Sunday, 27 January, 2008

India most bullish in Asia Pacific

Investors in India continue to remain the most optimistic across the Asia-Pacific, according to the ING Investor Sentiment Index launched today. An overwhelming 93% of investors in India said that they expect the overall investment sentiment will be better in 2008 compared to 2007.

Despite a drop in confidence level among Asian investors in the fourth quarter of 2007 due mainly to subprime concerns, and political and governmental policy changes in some markets, investor sentiment remained the highest in India with a score of 167 (wave one: 168). The overall sentiment going into 2008 was robust with investors in India, Hong Kong, and Philippines among the most optimistic, while those in Japan, Australia, New Zealand and Taiwan were the least optimistic. Notably, the previous quarter’s enthusiasm by Chinese investors has been dampened.

"Although the ING Investor Sentiment Index reveals that the subprime-led credit crunch and political uncertainties have made investors more cautious, core sentiment remained positive in the region as 2007 came to a close," commented Eddy Belmans, Regional General Manager, North Asia, ING Investment Management Asia/Pacific.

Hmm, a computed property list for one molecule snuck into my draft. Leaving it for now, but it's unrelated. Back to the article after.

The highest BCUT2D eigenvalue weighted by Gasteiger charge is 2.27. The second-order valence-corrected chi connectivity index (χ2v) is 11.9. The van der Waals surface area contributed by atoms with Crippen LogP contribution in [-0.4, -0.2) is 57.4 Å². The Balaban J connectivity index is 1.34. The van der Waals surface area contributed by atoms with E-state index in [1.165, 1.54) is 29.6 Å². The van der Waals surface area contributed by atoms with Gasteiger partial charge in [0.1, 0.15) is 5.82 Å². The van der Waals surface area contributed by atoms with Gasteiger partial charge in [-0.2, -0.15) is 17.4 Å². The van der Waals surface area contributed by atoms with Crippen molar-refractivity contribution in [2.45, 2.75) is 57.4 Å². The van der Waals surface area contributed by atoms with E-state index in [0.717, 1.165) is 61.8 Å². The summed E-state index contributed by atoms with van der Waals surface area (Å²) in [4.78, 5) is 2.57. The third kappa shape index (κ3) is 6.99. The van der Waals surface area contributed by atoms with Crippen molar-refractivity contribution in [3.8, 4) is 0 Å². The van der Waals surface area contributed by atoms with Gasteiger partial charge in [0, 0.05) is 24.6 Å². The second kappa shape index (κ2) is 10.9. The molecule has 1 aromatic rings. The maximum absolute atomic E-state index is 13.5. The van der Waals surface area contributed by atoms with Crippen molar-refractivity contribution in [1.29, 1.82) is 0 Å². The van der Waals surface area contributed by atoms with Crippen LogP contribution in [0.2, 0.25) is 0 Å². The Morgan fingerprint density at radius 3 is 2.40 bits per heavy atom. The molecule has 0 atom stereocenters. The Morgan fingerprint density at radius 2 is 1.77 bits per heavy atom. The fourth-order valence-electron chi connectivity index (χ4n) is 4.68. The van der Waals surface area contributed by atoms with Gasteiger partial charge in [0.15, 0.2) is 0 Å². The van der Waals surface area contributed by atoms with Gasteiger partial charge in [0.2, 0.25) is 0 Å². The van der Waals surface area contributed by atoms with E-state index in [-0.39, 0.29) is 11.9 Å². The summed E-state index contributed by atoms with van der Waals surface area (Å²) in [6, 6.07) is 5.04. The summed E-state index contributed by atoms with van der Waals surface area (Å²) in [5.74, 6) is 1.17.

The ING Investor Sentiment Index is based on the analysis of a quarterly survey commissioned by ING and carried out by international and independent research firm, TNS. First launched in October 2007, the tracking study surveys changes in investment sentiment and behaviour across 13 Asian markets, namely Australia, China, Hong Kong, India, Japan, Indonesia, Malaysia, New Zealand, Philippines, Singapore, South Korea, Taiwan and Thailand. For wave two of the survey, which was conducted in late November 2007, a total of 1,311 mass affluent investors were interviewed through either face-to-face or online interviews. The survey does not capture more recent events that have seen some markets drop on growing concern about the global economy.